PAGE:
Man who grabbed teenage girl on New Year’s Day in Lowestoft is jailed for three years

Wayne Clay. Photo: Suffolk Police

Wayne Clay. Photo: Suffolk Police - Credit: Suffolk Police

A 53-year-old man who dragged a teenager into a driveway in Lowestoft on New Year's Day has been jailed for three years.

Wayne Clay, formerly of Warren Road, Lowestoft, grabbed a 17-year-old girl by the waist as she walked home from ringing in the new year - at around 2.15am on January 1 in Woods Loke West.

The victim noticed Clay loitering in an alleyway and turned to walk a different way, but heard his footsteps behind her.

He then pulled her into a driveway with such force that they both fell to the ground. The teenager - who was not known to Clay - then screamed, alerting two people who rushed to help, prompting him to flee.

On February 23, Clay pleaded guilty to the charge, and appeared at Ipswich Crown Court for sentencing on Tuesday.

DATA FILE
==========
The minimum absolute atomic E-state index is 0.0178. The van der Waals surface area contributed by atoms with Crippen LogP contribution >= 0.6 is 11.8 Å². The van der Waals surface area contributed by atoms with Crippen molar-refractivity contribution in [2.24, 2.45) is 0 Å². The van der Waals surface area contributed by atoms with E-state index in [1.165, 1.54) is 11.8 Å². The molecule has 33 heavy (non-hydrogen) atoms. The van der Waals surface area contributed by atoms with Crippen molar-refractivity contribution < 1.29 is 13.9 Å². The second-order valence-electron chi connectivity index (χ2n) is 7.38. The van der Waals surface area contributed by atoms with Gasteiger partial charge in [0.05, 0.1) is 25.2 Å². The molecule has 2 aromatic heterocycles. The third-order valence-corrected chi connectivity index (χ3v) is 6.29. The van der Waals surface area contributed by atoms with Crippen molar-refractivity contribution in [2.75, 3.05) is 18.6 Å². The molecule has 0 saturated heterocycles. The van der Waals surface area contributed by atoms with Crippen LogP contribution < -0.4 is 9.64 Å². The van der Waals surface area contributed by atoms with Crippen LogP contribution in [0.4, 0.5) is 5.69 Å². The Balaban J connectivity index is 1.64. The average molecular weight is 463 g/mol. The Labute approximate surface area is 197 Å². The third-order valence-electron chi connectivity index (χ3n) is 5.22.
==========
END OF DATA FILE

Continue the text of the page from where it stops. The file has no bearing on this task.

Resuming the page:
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He was given an extended eight-year sentence, of which he will serve three years imprisonment plus five years on licence.

Officer in the case DC Lee Cudmore said; 'We would like to thank the woman driver and her passenger who stopped their vehicle to intervene as this prevented anything further from happening. When Clay was arrested he told us in interview he had intended to 'hug' the teenager, but checks had already revealed he had previously been jailed for an incident in Hertfordshire in 1997 where a teenage girl had been attacked in similar circumstances.'

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Detective Inspector Matthew Adams, of Lowestoft CID, added; 'A combination of information gathered in the initial stages of the enquiry and further work by detectives identified Clay as a suspect and checks revealed that he had previously been jailed for 12 years for attempted murder where he had attacked another young woman who was walking home from a nightclub in Royston in Hertfordshire. He had grabbed her and told her to be quiet in a similar way before brutally attacking her and leaving her for dead.

'We are very grateful for the prompt actions of the members of the public who were public spirited enough to stop and, in doing so, scared Clay off.'

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